Monday, January 06, 2014

Unpublished Decisions

U.S. v. Pena, 2013 WL 6571668 (12/16/13) (N.M.) (unpub'd) - There was sufficient evidence at a bench trial for the court to find the defendant guilty of carjacking where: the defendant and another burst into a home to retrieve cash stolen from a meth dealer or the Cadillac purchased with the cash; the defendant pointed a gun in the face of the husband occupant; the intruders ransacked the house; at some point the companion pointed his gun at the wife and the couple's daughter; the intruders took a laptop and demanded that the wife give them her purse; she refused; the defendant put his gun back in his pocket and said to his companion: "let's go"; on the way out the defendant saw the keys to the Cadillac and grabbed them; and they left in the Cadillac. These facts were enough to prove the defendant had the intent to kill or inflict serious injury at the time the defendant took the car keys. The judge could have viewed the entire episode, including the events preceding the defendant putting the gun in his pocket and deciding to leave, as suggesting he was willing to hurt the couple if necessary to take the Cadillac when he took the keys.

U.S. v. Begay, 2013 WL 6671208 (12/16/13) (N.M.) (unpub'd) - The 10th affirms a rape conviction. The district court properly interjected itself into the witness examination when the 15-year-old prosecutrix had difficulty answering questions about the encounter at the core of the case and encouraged her to testify. A d. ct.'s job is to encourage testimony. The judge's urging the witness to tell what happened and expressing an understanding that it was difficult to testify about intimate details under the circumstances of a courtroom did not indicate to the jury he believed the witness. It was okay for the d. ct. to give an instruction that the jury should draw no adverse inference from a witness talking to an attorney, despite the defense's contention that the girl was coached by the prosecutors. And the prosecutor's rebuttal statements that "this case was about people who walk among us and take advantage of the weak and vulnerable" was harmless beyond a reasonable doubt in large part because the government presented a very strong case. "Even though the defense may not have been weak, that does not change the compelling nature of the government's evidence," the 10th says.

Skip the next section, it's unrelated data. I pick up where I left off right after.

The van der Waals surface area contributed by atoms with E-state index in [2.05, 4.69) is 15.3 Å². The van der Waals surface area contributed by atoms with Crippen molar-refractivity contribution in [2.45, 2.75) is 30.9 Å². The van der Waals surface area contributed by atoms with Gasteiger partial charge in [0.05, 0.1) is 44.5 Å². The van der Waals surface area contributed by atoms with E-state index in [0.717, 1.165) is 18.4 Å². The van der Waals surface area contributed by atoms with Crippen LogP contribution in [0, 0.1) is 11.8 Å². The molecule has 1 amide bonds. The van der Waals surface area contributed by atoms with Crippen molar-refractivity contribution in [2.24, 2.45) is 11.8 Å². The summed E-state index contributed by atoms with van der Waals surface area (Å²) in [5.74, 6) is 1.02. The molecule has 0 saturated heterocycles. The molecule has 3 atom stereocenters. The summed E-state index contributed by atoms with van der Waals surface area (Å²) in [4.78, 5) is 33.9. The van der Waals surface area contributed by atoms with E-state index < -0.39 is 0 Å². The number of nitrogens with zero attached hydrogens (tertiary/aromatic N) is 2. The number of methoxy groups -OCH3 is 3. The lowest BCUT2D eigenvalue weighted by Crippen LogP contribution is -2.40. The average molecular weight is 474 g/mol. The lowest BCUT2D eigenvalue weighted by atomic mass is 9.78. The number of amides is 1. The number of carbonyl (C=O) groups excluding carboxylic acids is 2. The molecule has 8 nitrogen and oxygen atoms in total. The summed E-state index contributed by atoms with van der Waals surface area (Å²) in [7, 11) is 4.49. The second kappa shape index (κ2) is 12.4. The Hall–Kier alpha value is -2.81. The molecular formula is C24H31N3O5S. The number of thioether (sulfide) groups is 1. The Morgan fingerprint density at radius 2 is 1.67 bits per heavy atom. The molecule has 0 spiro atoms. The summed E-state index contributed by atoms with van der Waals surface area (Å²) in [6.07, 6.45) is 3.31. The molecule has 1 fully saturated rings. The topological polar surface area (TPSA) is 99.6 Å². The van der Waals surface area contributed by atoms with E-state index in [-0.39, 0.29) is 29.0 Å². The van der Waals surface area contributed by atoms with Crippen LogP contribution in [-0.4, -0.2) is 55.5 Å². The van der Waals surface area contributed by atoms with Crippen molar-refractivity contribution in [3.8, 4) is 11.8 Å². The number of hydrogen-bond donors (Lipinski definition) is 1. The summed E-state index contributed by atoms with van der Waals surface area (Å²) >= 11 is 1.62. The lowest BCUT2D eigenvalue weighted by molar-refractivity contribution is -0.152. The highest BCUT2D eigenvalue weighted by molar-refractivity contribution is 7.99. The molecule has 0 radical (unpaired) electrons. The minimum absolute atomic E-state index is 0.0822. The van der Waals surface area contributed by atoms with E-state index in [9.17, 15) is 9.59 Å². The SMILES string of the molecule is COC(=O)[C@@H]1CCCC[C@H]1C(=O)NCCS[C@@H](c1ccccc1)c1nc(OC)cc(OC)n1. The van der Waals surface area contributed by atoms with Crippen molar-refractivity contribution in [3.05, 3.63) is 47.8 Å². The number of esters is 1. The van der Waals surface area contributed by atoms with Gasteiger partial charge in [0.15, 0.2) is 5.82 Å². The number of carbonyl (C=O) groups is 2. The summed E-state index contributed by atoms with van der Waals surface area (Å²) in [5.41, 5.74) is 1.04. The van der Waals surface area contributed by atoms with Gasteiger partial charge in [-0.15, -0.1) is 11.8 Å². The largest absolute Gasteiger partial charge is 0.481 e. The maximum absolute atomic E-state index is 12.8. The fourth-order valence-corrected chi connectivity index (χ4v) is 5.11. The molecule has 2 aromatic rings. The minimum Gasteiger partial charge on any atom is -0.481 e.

U.S. v. Ontiveros, 2013 WL 6698074 (12/20/13) (Col.) (unub'd) - The defendant's waiver of counsel was not equivocal even though he suggested he might later retain private counsel. The defendant clearly expressed his desire to go pro se in the face of the d. ct.'s offer to give him reasonable time to hire a new lawyer. While the defendant did not bind himself irrevocably to self-representation, the d. ct. did not abuse its discretion when it refused to grant the defendant's request on the day of the suppression hearing for a few days' time to secure private counsel, despite the defendant's claim that he was unprepared for the hearing. The lack of preparation was not good cause for delay, given the d. ct. gave the defendant time to prepare and the government had 7 witnesses ready to testify. At the end of the suppression hearing the d. ct. granted the defendant's request to reappoint standby counsel.

U.S. v. Silouangkhoth, 2013 WL 6698082 (12/20/13) (Ut.) (unpub'd) - If you have an MDMA case it might be worth looking at the defendant's pleadings in this case, which contend the guidelines overstate the seriousness of MDMA offenses.

U.S. v. Gomez, 2013 WL 6671209 (12/19/13) (Kan.) (unpub'd) - The 10th suggests that maybe the government waived its right to invoke the defendant's appeal waiver in the defendant's appeal of a denial of his ยง 3582(c)(2) motion where the government effectively waived that right by not invoking it during the defendant's previous direct appeal of his sentence.